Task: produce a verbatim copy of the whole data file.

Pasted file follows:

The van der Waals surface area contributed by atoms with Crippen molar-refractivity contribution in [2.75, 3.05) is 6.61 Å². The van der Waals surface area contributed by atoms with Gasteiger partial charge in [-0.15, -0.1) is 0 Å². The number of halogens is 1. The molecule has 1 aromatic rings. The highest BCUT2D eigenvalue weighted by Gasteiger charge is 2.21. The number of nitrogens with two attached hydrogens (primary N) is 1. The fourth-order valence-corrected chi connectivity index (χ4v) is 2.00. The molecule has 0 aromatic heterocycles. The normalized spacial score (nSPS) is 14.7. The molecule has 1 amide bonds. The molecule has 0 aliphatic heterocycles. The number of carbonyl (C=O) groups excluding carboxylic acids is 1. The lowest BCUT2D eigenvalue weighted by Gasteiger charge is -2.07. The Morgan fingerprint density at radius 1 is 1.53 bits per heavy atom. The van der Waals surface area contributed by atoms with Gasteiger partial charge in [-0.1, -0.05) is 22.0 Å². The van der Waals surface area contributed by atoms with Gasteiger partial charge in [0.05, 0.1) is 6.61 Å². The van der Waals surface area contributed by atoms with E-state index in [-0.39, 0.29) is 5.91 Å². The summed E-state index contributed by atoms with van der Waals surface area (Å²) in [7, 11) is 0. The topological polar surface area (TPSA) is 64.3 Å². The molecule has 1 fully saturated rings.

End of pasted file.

The van der Waals surface area contributed by atoms with Crippen molar-refractivity contribution in [2.75, 3.05) is 6.61 Å². The van der Waals surface area contributed by atoms with Gasteiger partial charge in [-0.15, -0.1) is 0 Å². The number of halogens is 1. The molecule has 1 aromatic rings. The highest BCUT2D eigenvalue weighted by Gasteiger charge is 2.21. The number of nitrogens with two attached hydrogens (primary N) is 1. The fourth-order valence-corrected chi connectivity index (χ4v) is 2.00. The molecule has 0 aromatic heterocycles. The normalized spacial score (nSPS) is 14.7. The molecule has 1 amide bonds. The molecule has 0 aliphatic heterocycles. The number of carbonyl (C=O) groups excluding carboxylic acids is 1. The lowest BCUT2D eigenvalue weighted by Gasteiger charge is -2.07. The Morgan fingerprint density at radius 1 is 1.53 bits per heavy atom. The van der Waals surface area contributed by atoms with Gasteiger partial charge in [-0.1, -0.05) is 22.0 Å². The van der Waals surface area contributed by atoms with Gasteiger partial charge in [0.05, 0.1) is 6.61 Å². The van der Waals surface area contributed by atoms with E-state index in [-0.39, 0.29) is 5.91 Å². The summed E-state index contributed by atoms with van der Waals surface area (Å²) in [7, 11) is 0. The topological polar surface area (TPSA) is 64.3 Å². The molecule has 1 fully saturated rings.